Books: A User's Report
This month, I reviewed some second editions: The Internet & World Wide Web: The Rough Guide 2.0 by Angus J. Kennedy (Rough Guides Ltd.) and DNS and BIND by Paul Albitz and Cricket Liu (O'Reilly & Associates, Inc ); a design book for the World Wide Web, computer-based training (CBT), and help pages: Standards for Online Communication by JoAnn T. Hackos and Dawn M. Stevens (John Wiley & Sons, Inc.); and an elementary health book: Computers & Your Health by Joanna Bawa (Celestial Arts).
The Internet & World Wide Web: The Rough Guide 2.0
by Angus J. Kennedy
Rough Guides Ltd.
Distributed by The Penguin Group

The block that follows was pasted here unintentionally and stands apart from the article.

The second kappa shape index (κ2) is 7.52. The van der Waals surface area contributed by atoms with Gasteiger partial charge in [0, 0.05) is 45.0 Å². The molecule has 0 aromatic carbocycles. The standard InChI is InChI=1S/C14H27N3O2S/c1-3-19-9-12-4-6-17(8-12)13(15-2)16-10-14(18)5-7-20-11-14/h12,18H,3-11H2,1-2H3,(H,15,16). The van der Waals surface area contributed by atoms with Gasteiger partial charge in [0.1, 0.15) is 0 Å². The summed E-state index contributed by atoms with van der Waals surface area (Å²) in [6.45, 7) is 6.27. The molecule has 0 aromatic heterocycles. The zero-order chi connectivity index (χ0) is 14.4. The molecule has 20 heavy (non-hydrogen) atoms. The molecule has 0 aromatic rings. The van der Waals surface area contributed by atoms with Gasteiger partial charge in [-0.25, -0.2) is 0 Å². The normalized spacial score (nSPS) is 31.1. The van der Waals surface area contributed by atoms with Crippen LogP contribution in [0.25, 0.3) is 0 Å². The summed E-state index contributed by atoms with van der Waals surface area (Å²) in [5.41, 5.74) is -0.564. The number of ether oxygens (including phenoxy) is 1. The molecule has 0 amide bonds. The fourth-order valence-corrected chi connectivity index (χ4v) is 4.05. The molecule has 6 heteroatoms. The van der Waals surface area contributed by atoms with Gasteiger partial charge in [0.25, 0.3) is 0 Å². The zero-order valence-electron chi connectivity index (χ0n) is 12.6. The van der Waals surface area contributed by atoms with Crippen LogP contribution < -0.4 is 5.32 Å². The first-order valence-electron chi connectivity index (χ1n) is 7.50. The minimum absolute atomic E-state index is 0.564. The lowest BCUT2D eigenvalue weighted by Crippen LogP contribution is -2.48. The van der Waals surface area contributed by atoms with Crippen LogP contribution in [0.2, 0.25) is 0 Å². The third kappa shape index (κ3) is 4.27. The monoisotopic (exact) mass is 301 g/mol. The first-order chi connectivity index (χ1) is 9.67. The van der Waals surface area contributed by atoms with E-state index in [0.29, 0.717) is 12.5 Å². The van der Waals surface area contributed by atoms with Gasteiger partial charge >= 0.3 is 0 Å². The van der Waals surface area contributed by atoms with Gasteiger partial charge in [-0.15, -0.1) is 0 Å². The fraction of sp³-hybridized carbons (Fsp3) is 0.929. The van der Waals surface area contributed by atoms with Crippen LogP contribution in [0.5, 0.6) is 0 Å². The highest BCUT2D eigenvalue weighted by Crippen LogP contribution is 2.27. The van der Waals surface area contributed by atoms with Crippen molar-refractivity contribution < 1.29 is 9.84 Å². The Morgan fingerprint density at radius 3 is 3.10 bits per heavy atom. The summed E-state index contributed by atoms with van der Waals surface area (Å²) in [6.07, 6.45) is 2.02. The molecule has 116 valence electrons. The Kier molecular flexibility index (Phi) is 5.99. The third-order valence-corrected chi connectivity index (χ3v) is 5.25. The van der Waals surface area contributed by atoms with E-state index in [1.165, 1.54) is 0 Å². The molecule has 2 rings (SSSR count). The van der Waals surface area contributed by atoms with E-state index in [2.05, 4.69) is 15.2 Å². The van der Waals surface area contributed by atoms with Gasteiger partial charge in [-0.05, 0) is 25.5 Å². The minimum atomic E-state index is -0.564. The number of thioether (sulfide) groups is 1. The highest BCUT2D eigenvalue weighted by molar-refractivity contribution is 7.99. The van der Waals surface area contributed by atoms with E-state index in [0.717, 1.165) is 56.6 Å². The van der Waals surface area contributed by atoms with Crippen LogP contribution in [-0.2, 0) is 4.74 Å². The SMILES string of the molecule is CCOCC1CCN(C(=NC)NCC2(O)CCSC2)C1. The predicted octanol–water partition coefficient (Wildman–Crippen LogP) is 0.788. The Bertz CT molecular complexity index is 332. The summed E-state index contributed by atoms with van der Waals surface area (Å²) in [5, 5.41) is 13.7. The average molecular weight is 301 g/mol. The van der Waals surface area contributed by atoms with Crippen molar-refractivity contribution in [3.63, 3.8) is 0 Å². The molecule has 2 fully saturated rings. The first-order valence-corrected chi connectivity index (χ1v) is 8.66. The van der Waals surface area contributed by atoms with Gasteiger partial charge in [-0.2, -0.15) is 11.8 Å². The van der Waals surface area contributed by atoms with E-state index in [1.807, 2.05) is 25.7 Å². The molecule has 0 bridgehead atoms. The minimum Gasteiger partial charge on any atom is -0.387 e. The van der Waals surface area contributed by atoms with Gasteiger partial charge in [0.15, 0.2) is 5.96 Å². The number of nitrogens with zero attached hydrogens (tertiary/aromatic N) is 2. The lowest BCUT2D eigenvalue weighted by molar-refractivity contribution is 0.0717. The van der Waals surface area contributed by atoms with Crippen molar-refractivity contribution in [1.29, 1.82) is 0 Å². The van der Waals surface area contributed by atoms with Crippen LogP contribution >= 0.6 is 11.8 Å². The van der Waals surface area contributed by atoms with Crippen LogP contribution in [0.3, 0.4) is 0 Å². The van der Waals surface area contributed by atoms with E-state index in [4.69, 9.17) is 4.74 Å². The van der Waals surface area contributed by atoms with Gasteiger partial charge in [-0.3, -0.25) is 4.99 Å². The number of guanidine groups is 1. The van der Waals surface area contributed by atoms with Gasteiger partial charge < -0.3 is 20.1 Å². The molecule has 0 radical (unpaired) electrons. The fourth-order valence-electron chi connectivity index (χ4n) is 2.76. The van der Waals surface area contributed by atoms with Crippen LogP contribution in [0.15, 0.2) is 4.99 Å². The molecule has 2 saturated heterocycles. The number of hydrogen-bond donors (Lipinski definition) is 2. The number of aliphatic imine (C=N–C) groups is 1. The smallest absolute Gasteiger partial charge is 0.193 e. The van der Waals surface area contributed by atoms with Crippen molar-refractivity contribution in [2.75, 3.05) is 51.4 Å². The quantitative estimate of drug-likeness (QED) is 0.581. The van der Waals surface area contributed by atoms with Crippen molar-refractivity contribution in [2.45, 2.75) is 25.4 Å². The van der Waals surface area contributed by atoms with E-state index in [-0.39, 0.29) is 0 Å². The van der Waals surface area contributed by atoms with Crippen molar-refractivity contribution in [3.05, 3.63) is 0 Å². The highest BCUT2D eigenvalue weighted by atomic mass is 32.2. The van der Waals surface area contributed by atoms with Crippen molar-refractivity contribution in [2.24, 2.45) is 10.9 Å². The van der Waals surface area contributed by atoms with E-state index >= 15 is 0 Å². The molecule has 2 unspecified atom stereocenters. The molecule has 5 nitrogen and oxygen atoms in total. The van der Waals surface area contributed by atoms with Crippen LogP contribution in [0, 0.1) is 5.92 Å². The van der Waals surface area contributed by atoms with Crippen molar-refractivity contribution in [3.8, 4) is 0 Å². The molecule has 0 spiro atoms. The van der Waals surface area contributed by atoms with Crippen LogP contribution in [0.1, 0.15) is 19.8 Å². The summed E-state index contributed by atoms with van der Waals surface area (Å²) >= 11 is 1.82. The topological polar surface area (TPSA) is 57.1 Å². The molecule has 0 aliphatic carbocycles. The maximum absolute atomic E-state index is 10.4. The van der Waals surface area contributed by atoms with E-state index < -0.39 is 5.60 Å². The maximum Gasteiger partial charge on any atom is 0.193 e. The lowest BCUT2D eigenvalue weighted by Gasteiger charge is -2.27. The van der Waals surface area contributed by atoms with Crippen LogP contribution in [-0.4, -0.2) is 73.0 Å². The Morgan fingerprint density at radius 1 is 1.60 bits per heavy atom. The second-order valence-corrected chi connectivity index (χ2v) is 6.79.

The first edition of Kennedy's small (4" x 5 1/2") guide featured a well-written and complete introduction to the fundamental Internet concepts, available utilities, content, and vocabulary. An excellent book for both the novice and the experienced user, the previous edition explained the basics, presented a guide to Newsgroups and the World Wide Web, and provided a history, a glossary, and a list of Internet Service Providers (ISPs). The second edition of The Internet & World Wide Web: The Rough Guide 2.0 retains the organization and structure established in the original version. However, Kennedy has revised and expanded the book's focus and contents. In Part One: The Basics, the author covers FAQs, Getting Connected, Online Services and Major ISPs, Email, Mailing Lists, File Transfers (FTP), Usenet Newsgroups, Surfing the World Wide Web, Finding It, Creating Your Own Web Page, and Internet Relay Chat (IRC). Some of the topics are new additions; others sections have been expanded to reflect the Internet's evolving trends. Kennedy revised existing sections to include more details and specifications and has also provided new approaches to most of the chapters throughout the book. Part Two, The Guide, features mini-directories for both the World Wide Web and Usenet Newsgroups. It also presents a Software Roundup, listing the most popular programs on the Net, with a brief description of each and its corresponding location. In the following section, Contexts, Kennedy furnishes A Brief History of the Internet, Net Language, a Glossary, and Further Reading. The fourth and final section, Directories, contains Internet Service Providers, Cybercafés, Acknowledgments, and the Index.